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Re: tracking-ISSUE-150: DNT conflicts from multiple user agents [Tracking Definitions and Compliance]

From: Justin Brookman <jbrookman@cdt.org>
Date: Tue, 19 Jun 2012 12:39:51 -0400
Message-ID: <99521ed0-7a6c-491d-be88-962a598b5c38@blur>
To: public-tracking@w3.org
I don't really disagree with any of this.  If businesses want to bombard  
DNT:1 users with requests to track all the time, far be it from me to stop  
them.  I just want to avoid a scenario where hundreds of third parties are  
making independent evaluations of user intent/user-agent compliance and  
disregarding DNT:1 headers while claiming compliance with the standard.  As  
you say, that would frustrate the purpose of the global DNT standard and  
undermine trust in this process.  But if publishers and third parties want  
to harass or limit DNT:1 users from obtaining content, I'm comfortable  
letting the market work that out.

I'm also interested in hearing more practical ideas for ensuring user agent  
compliance with the notion that DNT:1 should be an expression of user  
preference.  I still haven't heard arguments against my suggestion that UAs  
invite legal liability by sending the preference without user consent, which  
may be sufficient to deter secret injection of headers (but I may have  
missed in all the traffic).

Sent via mobile, please excuse curtness and typos

-----Original message-----
From: Matthias Schunter <mts-std@schunter.org>
To: Justin Brookman <justin@cdt.org>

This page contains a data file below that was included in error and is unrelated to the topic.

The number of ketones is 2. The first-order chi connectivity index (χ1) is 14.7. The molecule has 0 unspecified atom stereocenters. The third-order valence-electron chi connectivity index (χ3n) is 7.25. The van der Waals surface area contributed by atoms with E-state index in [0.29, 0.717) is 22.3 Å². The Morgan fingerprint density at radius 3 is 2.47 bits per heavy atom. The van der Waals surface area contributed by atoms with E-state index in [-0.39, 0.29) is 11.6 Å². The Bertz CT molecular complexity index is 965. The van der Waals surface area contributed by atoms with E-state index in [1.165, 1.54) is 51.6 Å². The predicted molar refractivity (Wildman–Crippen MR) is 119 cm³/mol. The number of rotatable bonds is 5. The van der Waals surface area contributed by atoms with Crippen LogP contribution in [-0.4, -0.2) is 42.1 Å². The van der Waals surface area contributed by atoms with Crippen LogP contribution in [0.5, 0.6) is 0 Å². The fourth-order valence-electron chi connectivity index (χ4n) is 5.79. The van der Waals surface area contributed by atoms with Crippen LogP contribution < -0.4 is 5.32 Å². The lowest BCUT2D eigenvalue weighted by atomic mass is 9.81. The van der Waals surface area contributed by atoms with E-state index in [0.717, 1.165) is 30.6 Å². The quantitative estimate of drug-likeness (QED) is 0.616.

Cc: "public-tracking@w3.org" <public-tracking@w3.org>
Sent: Tue, Jun 19, 2012 16:21:02 GMT+00:00
Subject: Re: tracking-ISSUE-150: DNT conflicts from multiple user agents  
[Tracking   Definitions and Compliance]

Hi Justin,

my humble opinion...

We have agreed that the DNT value should reflect the preference of the
user. This includes that it is OK if a privacy-suite that is installed
by the user (as an expression of preference) modifies Mozilla to send
DNT;1 (or inserts a corresponding plugin or installs a modified  browser).

I believe that just ignoring the DNT header is not an option (no matter
what tool has inserted it). This holds for DNT;1 as well as DNT;0. The
reason (from my perspective) is that this would violate the principle of

The only thing an enterprise may do is to tell the user that it's
preference of DNT;1 is not acceptable (e.g., by redirecting to a special
landing page). This rejection can have various reasons and it seems to
be similar to the case where we agreed that sites may choose to refuse
to serve DNT;1 users or choose to offer a version with 'light'  or paid
content. This landing page may also ask for changing settings etc.

Whether these businesses want to treat this customer segment in such a
way should not be our decision and should be left to the individual
enterprise and their customers.

The only thing we MUST avoid is that a user agent sends DNT;1 and that
the user is then tracked without strong notices since this would
significantly undermine the trust into our standard.

Just my 2cents,


in my humble opinion, we have two option
On 02/06/2012 00:31, Justin Brookman wrote:
> As a user, if I'm going to pick a par
Received on Tuesday, 19 June 2012 16:40:21 UTC

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